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How to calculate number of sequences over {0,1} such that each sequence contains at least half ones?

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This sounds like homework, right ? –  mjv Oct 8 '09 at 7:40
it's not really a homework question, but it might be related. –  user186189 Oct 8 '09 at 7:44

3 Answers 3

The total number of sequences of length n is 2^n. If n is odd, exactly the half of them (2^(n-1)) have at least half ones. For even n, you have to take into account that there are n!/((n/2)!^2) sequences with exactly half ones. So in this case I think you have in total (1/2)*(2^n + n!/((n/2)!^2)).

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Suppose the total length of the sequence is n , and the number of sequences that contains n/2 one is :



Sorry, I made a mistake. I meant n!/((n/2)!^2) but not n!/(2*(n/2)!). I considered it as combination problems and used following formulas. (substitute k with n/2)

alt text

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Attention, factorial operator in the denominator is wrongly placed... (needed inside parenthesis) –  mjv Oct 8 '09 at 7:52
@mjv:Thanks,changed:) –  pierr Oct 8 '09 at 7:56
Let's look at n = 2 for example. Your formula yields 1 in this case. But I count 2 such sequences: (0, 1) and (1, 0). –  Henrik Oct 8 '09 at 8:03
@Henrik / @pierr I think pierr meant n!/(((n/2)!)^2) Possible explanation is that pierr thought along the general limes of the proof I provide, but added the (n/2)! factors rather than multiplying them. –  mjv Oct 8 '09 at 9:01

Edit: Dang! We (I) should always read the problem carefully!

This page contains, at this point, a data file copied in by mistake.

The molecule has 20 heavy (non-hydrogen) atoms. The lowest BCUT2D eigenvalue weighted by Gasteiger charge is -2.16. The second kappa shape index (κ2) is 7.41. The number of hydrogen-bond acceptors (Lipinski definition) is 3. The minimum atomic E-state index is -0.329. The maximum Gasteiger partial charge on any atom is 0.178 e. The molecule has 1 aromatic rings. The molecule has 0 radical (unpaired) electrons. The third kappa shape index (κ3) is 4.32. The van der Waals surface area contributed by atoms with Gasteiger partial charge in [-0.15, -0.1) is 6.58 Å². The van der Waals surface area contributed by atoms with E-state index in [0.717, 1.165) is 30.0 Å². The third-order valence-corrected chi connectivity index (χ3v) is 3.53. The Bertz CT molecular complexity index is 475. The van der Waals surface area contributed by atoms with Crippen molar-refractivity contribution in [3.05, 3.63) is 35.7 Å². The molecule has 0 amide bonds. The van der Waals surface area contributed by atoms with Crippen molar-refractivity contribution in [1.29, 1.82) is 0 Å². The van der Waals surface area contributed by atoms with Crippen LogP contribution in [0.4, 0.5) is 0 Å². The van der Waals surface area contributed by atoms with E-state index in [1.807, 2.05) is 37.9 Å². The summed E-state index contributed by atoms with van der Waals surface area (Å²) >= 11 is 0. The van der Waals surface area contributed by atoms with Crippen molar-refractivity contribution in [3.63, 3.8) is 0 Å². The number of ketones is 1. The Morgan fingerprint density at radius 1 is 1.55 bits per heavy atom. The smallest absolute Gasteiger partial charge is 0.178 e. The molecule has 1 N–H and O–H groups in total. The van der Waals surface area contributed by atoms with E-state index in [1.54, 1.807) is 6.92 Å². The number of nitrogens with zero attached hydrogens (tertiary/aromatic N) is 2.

The following deals with enumerating the number of sequences where the number of 0s and 1s is equal! The actual problem is that the number of zeros should be less or equal to that of 1s !!!

Pierr's formula, n!/(2*(n/2)!) is almost correct, it is actually, n!/((n/2)! * (n/2)!)

but this could use a bit of explanation (pun intended ;-) ).

n being the total length, we know that n has to be even, since the problem requires an equal number of 0s and of 1s.

Let's focus on placing the 0s. For a sequence of length n, we have n/2 zero-bits, to put in one of the n positions of the sequence. We only need to count for the zero-bits, since after that there will be no choices left with regards to the one-bits: all other positions will require a 1 in them.

So... n/2 zero-bits, for n positions... There are n ways to pick the first position, then (n-1) ways to pick the second position (two bits couldn't occupy the same position), etc. This number of choices is therefore

  n! / (n/2)!

for example, for n=6, we have

       6 * 5 * 4 choices,  
       which, by multiplying and dividing by (3*2*1) is equivalent to
    =  6 * 5 * 4 * (3 * 2 * 1) / (3 * 2 * 1)   
    =  6! / 3!
    =  n! / (n/2)!  (a)

Now... some of these choices [of where to put first bit, second bit etc,] result in the same combination, because all zero-bits are the same, and therefore whether one put say the "first" bit in position x and the "2nd" bit in position y, or the first into y and the second into x, we'd have the same combination. There are (n/2)! ways of arranging these n/2 bits. In the example of n = 6, there are 3 ways of picking the position for the "first" bit, 2 ways for the 2nd bit and 1 (i.e. no choice) for the last zero-bit. The complete formula then needs to be (a) divided by (n/2)!, i.e:

  n! / (n/2)! * 1/(n/2)! 
= n! / ((n/2)! * (n/2)!)
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